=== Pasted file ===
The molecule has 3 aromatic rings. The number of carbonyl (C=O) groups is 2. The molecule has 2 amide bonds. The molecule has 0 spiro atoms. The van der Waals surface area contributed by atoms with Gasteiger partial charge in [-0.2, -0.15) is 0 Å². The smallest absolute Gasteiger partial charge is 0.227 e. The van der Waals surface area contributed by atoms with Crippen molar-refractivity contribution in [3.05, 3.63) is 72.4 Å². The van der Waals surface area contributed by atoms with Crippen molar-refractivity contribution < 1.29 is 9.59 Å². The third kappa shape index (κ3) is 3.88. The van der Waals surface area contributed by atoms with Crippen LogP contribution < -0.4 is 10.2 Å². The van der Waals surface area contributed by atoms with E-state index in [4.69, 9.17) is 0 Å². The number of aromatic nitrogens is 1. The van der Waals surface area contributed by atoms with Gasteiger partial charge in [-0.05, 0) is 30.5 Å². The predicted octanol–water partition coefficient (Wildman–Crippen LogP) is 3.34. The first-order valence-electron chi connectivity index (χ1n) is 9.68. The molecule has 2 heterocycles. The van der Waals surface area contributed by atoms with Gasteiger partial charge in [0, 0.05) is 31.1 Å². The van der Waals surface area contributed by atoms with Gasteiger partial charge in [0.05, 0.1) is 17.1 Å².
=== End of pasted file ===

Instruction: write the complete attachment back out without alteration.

The molecule has 3 aromatic rings. The number of carbonyl (C=O) groups is 2. The molecule has 2 amide bonds. The molecule has 0 spiro atoms. The van der Waals surface area contributed by atoms with Gasteiger partial charge in [-0.2, -0.15) is 0 Å². The smallest absolute Gasteiger partial charge is 0.227 e. The van der Waals surface area contributed by atoms with Crippen molar-refractivity contribution in [3.05, 3.63) is 72.4 Å². The van der Waals surface area contributed by atoms with Crippen molar-refractivity contribution < 1.29 is 9.59 Å². The third kappa shape index (κ3) is 3.88. The van der Waals surface area contributed by atoms with Crippen LogP contribution < -0.4 is 10.2 Å². The van der Waals surface area contributed by atoms with E-state index in [4.69, 9.17) is 0 Å². The number of aromatic nitrogens is 1. The van der Waals surface area contributed by atoms with Gasteiger partial charge in [-0.05, 0) is 30.5 Å². The predicted octanol–water partition coefficient (Wildman–Crippen LogP) is 3.34. The first-order valence-electron chi connectivity index (χ1n) is 9.68. The molecule has 2 heterocycles. The van der Waals surface area contributed by atoms with Gasteiger partial charge in [0, 0.05) is 31.1 Å². The van der Waals surface area contributed by atoms with Gasteiger partial charge in [0.05, 0.1) is 17.1 Å².